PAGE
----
Herald Outdoors Columnist
In 1962 my maternal grandfather, Daddy Buck, purchased an old two-door Dodge with a shiny ram’s-head hood ornament. Someone in the family, I’m not certain who, christened the ill-used pile of rolling iron “Smokey Joe.”
Appropriately well named, Smokey Joe was what anglers back then referred to as a “fishing car.” Non-fishermen (my grandmother, for instance), usually between giggles, preferred such derogatory titles as “jalopy,” “heap,” “clunker,” or “wore-out piece ‘a…..” Well, you get the idea.
Fishing cars were common where I grew up. Few families could afford more than one automobile in reliable running condition and rare was the fisherman who would risk driving the family sedan to a remote backwoods fishing locale. The solution, thus, was the fishing car, normally costing less than a couple hundred hard-earned dollars and making the term “reliable running condition” the joke of the century.
A fishing car in those days was just that, a car. At that time, only farmers drove pickup trucks and the only “sport utility” vehicle then in production was manufactured for the sole benefit of the U.S. Government and found only on battlefields and military bases.
Daddy Buck’s Smokey Joe superbly upheld the accepted and time-honored fishing-car tradition and fit the fishing-car description to a tee. It was old, beat-up and totally untrustworthy. If the engine belched into life at all, we were happy. If the car made it past the city limits sign, we were ecstatic. If it carried us fishing and home again without completely breaking down, we rejoiced like Lazarus’ sisters.
Daddy Buck loved Smokey Joe and so did I. We both, I suppose, viewed it as something of a kindred spirit. At 10 years, the car and I were roughly the same age and Buck reluctantly admitted that he, too, sometimes felt a bit old, worn out and unreliable himself.
Smokey Joe was a somewhat washed-out blue in color, a shade that contrasted quite tastefully with the brown rust patches that dotted the entire exterior. How that eye-catching chrome ram’s head on the hood remained shiny is a mystery forever left unsolved. The pungent, oily smoke that poured from the muffler in a steady stream was blue as well, a phenomenon, along with the accompanying noxious gasoline fumes, with which we were not overly concerned. Remember, if you will, it was 1962. The term “eco-friendly” had yet to be coined.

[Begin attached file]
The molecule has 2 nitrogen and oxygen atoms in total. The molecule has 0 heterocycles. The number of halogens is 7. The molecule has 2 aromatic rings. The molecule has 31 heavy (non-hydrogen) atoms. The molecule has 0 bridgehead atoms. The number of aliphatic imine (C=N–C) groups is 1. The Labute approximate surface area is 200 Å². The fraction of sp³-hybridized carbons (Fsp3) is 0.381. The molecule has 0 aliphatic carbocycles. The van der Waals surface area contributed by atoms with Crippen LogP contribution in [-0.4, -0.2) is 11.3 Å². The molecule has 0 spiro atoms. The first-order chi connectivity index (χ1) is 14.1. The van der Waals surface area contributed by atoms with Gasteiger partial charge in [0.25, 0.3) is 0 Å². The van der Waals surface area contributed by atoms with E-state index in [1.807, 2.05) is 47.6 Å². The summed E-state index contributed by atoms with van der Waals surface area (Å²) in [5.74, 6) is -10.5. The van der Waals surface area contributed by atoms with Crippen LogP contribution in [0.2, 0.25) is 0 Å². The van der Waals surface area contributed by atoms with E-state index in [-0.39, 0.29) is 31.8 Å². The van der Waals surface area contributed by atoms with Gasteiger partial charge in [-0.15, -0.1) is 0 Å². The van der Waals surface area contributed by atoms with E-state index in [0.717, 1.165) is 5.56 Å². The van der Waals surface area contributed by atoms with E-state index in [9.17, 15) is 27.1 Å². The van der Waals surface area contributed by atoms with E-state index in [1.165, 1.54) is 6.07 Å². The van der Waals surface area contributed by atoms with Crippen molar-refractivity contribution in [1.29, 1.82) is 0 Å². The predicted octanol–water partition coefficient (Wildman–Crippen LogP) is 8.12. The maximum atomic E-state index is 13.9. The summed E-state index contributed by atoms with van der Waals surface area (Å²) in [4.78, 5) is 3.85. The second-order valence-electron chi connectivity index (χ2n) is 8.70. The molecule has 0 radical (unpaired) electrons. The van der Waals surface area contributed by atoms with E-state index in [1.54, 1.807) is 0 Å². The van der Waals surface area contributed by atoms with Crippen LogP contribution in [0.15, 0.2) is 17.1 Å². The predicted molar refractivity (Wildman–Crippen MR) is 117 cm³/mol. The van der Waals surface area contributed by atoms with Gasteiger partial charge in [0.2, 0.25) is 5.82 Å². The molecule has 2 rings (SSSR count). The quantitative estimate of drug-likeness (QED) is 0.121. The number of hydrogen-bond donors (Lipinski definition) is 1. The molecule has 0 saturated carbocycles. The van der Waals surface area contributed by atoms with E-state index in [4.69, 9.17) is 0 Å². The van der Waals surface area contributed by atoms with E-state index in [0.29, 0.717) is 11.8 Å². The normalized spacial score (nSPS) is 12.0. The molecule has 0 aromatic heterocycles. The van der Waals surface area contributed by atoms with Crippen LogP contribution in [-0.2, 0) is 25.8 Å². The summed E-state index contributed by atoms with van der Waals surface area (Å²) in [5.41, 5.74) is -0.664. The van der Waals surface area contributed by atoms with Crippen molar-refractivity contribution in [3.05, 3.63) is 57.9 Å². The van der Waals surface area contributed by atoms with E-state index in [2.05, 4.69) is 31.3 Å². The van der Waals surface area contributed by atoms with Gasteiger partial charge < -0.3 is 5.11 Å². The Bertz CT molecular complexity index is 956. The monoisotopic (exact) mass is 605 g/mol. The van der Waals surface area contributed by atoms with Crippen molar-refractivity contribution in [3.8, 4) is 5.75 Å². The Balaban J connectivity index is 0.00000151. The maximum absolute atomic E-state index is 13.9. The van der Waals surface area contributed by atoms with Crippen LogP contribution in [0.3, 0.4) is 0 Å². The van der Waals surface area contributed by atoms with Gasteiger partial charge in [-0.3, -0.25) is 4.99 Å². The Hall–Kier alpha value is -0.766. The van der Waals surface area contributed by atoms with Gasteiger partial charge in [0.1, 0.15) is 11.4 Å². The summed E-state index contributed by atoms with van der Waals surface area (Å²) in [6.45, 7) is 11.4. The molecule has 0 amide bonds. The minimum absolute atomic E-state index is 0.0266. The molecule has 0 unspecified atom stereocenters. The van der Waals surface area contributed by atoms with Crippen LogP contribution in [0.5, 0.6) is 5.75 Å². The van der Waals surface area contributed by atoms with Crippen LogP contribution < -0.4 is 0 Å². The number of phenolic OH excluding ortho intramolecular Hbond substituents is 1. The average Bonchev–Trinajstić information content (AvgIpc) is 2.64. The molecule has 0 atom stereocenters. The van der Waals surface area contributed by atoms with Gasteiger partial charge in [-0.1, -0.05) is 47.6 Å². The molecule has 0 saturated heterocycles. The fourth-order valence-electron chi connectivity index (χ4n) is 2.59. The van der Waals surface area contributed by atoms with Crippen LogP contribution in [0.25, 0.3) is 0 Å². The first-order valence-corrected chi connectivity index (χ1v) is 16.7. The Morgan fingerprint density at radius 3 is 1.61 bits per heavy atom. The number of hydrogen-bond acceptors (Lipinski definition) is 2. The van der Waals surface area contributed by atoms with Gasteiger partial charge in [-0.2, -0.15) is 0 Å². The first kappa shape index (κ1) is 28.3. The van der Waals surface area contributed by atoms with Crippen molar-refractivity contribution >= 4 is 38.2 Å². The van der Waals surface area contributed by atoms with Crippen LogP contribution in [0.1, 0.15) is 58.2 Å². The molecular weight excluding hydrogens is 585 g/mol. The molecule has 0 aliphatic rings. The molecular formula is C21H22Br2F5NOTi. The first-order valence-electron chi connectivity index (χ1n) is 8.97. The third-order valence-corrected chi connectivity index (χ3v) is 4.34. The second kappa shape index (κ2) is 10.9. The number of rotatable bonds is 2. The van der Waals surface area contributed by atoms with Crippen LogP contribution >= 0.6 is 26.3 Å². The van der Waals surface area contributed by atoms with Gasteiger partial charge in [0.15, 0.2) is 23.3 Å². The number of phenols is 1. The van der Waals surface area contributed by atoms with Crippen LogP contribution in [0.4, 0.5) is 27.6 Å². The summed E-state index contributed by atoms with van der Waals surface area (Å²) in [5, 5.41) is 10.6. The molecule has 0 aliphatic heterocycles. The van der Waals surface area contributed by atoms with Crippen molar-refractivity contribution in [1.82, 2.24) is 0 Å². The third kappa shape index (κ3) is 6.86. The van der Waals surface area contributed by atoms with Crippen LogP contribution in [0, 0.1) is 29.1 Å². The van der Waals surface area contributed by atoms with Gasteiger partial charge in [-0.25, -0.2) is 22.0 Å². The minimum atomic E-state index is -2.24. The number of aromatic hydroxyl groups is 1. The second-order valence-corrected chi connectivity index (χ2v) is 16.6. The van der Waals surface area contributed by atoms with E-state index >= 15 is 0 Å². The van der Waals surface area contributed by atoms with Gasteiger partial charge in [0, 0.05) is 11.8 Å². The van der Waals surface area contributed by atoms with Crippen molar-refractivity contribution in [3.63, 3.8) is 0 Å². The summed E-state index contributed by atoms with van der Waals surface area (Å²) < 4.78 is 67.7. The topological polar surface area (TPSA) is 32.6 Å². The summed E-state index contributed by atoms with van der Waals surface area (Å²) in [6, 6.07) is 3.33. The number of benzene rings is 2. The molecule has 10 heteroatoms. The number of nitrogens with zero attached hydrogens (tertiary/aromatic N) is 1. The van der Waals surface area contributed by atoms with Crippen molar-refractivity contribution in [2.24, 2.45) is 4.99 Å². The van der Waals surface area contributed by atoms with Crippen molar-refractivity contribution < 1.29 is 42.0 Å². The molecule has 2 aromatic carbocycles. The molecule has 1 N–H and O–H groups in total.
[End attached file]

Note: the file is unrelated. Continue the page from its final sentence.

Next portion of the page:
Whatever its degree of operability at any given time, old Smokey Joe always had ample room for one grandfather, one grandson, and a complete arsenal of fishing tackle. Buck’s 5hp Firestone outboard (also old, worn out, and unreliable) traveled inside the trunk with the battered metal tackle boxes, the non-functioning jack, and the airless spare tire. Our Zebco 33 combos rode on the back seat with the worms and crickets. The cane poles, with their tangled lines and rusty hooks, were hauled log-truck fashion in clamps bolted onto the edge of the driver’s-side roof panel. We never, thankfully, required Smokey Joe to tow a boat. In that era, fishing boats were for renting, not buying.
When Buck died in 1985, Smokey Joe was but a distant memory for both of us. I can’t even remember exactly how long the fishing car remained a member of the family or who eventually bought it and hauled it away. It’s a certainty, though; it was attached to a chain when that happened. Driving it was not an option.
What I do vividly recall are the pleasure and the laughs I’ve had over the years thinking about that old piece of junk. And as I age, I think about such things more and more often. Still, I harbor no desire to relive the past and am certainly not nostalgic to the point that I might one day like to own a Smokey Joe of my own. I much prefer my pickup truck, which (knock on wood) consistently gets me there and back.
But, wait. That’s not quite true. I’ve fished a lot of waters since 1962, some in places exotic and far away. Having fished these waters, and in spite of my sense of practicality, I really have to wonder might it not once again be sorta fun to do nothing more than drive a few miles to a local pond in a smoking, belching, maybe-maybe-not fishing car whose days are drastically numbered?
You bet it would. If only I could bring old Buck back to do the driving.